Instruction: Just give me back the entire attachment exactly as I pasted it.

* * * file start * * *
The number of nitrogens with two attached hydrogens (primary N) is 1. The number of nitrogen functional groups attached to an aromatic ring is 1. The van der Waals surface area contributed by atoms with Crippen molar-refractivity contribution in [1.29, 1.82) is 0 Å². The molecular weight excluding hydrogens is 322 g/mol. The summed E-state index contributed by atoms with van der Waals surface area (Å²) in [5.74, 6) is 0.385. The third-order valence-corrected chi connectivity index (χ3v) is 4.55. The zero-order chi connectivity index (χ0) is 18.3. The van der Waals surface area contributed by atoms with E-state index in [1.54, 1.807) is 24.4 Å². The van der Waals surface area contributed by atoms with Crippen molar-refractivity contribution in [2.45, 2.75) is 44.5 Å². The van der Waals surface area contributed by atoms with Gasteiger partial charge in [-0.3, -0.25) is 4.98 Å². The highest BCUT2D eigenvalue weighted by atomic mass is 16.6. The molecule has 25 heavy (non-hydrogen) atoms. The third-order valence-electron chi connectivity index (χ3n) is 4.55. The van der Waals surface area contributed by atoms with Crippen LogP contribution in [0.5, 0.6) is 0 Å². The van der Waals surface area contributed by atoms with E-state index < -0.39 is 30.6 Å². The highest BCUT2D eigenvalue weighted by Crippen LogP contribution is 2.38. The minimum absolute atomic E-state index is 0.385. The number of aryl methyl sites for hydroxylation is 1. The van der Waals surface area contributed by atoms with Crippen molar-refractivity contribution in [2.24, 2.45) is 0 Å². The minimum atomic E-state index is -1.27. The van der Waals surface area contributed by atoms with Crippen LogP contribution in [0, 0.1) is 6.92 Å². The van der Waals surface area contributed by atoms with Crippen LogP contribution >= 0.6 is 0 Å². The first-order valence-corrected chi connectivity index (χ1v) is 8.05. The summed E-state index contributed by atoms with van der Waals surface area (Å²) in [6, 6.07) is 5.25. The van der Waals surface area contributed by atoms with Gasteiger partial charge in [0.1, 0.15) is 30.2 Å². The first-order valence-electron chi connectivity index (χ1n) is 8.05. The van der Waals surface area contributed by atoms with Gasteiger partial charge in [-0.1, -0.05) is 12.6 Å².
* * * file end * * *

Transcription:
The number of nitrogens with two attached hydrogens (primary N) is 1. The number of nitrogen functional groups attached to an aromatic ring is 1. The van der Waals surface area contributed by atoms with Crippen molar-refractivity contribution in [1.29, 1.82) is 0 Å². The molecular weight excluding hydrogens is 322 g/mol. The summed E-state index contributed by atoms with van der Waals surface area (Å²) in [5.74, 6) is 0.385. The third-order valence-corrected chi connectivity index (χ3v) is 4.55. The zero-order chi connectivity index (χ0) is 18.3. The van der Waals surface area contributed by atoms with E-state index in [1.54, 1.807) is 24.4 Å². The van der Waals surface area contributed by atoms with Crippen molar-refractivity contribution in [2.45, 2.75) is 44.5 Å². The van der Waals surface area contributed by atoms with Gasteiger partial charge in [-0.3, -0.25) is 4.98 Å². The highest BCUT2D eigenvalue weighted by atomic mass is 16.6. The molecule has 25 heavy (non-hydrogen) atoms. The third-order valence-electron chi connectivity index (χ3n) is 4.55. The van der Waals surface area contributed by atoms with Crippen LogP contribution in [0.5, 0.6) is 0 Å². The van der Waals surface area contributed by atoms with E-state index < -0.39 is 30.6 Å². The highest BCUT2D eigenvalue weighted by Crippen LogP contribution is 2.38. The minimum absolute atomic E-state index is 0.385. The number of aryl methyl sites for hydroxylation is 1. The van der Waals surface area contributed by atoms with Crippen molar-refractivity contribution in [2.24, 2.45) is 0 Å². The minimum atomic E-state index is -1.27. The van der Waals surface area contributed by atoms with Crippen LogP contribution in [0, 0.1) is 6.92 Å². The van der Waals surface area contributed by atoms with Crippen LogP contribution >= 0.6 is 0 Å². The first-order valence-corrected chi connectivity index (χ1v) is 8.05. The summed E-state index contributed by atoms with van der Waals surface area (Å²) in [6, 6.07) is 5.25. The van der Waals surface area contributed by atoms with Gasteiger partial charge in [0.1, 0.15) is 30.2 Å². The first-order valence-electron chi connectivity index (χ1n) is 8.05. The van der Waals surface area contributed by atoms with Gasteiger partial charge in [-0.1, -0.05) is 12.6 Å².